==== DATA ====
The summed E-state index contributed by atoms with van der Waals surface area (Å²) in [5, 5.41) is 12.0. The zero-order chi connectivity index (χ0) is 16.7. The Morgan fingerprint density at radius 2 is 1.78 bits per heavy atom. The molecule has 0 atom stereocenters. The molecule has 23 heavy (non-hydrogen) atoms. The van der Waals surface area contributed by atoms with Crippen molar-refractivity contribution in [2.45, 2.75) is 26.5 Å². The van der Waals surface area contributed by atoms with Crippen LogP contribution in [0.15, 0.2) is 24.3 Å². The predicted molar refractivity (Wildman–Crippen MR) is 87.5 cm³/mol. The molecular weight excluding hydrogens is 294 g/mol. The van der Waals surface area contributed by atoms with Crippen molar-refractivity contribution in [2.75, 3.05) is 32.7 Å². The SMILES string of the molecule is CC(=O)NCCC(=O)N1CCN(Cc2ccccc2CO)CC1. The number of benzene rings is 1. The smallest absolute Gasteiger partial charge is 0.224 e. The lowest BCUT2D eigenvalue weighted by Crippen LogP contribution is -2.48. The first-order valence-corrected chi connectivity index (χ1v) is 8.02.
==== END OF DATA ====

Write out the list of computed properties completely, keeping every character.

The summed E-state index contributed by atoms with van der Waals surface area (Å²) in [5, 5.41) is 12.0. The zero-order chi connectivity index (χ0) is 16.7. The Morgan fingerprint density at radius 2 is 1.78 bits per heavy atom. The molecule has 0 atom stereocenters. The molecule has 23 heavy (non-hydrogen) atoms. The van der Waals surface area contributed by atoms with Crippen molar-refractivity contribution in [2.45, 2.75) is 26.5 Å². The van der Waals surface area contributed by atoms with Crippen LogP contribution in [0.15, 0.2) is 24.3 Å². The predicted molar refractivity (Wildman–Crippen MR) is 87.5 cm³/mol. The molecular weight excluding hydrogens is 294 g/mol. The van der Waals surface area contributed by atoms with Crippen molar-refractivity contribution in [2.75, 3.05) is 32.7 Å². The SMILES string of the molecule is CC(=O)NCCC(=O)N1CCN(Cc2ccccc2CO)CC1. The number of benzene rings is 1. The smallest absolute Gasteiger partial charge is 0.224 e. The lowest BCUT2D eigenvalue weighted by Crippen LogP contribution is -2.48. The first-order valence-corrected chi connectivity index (χ1v) is 8.02.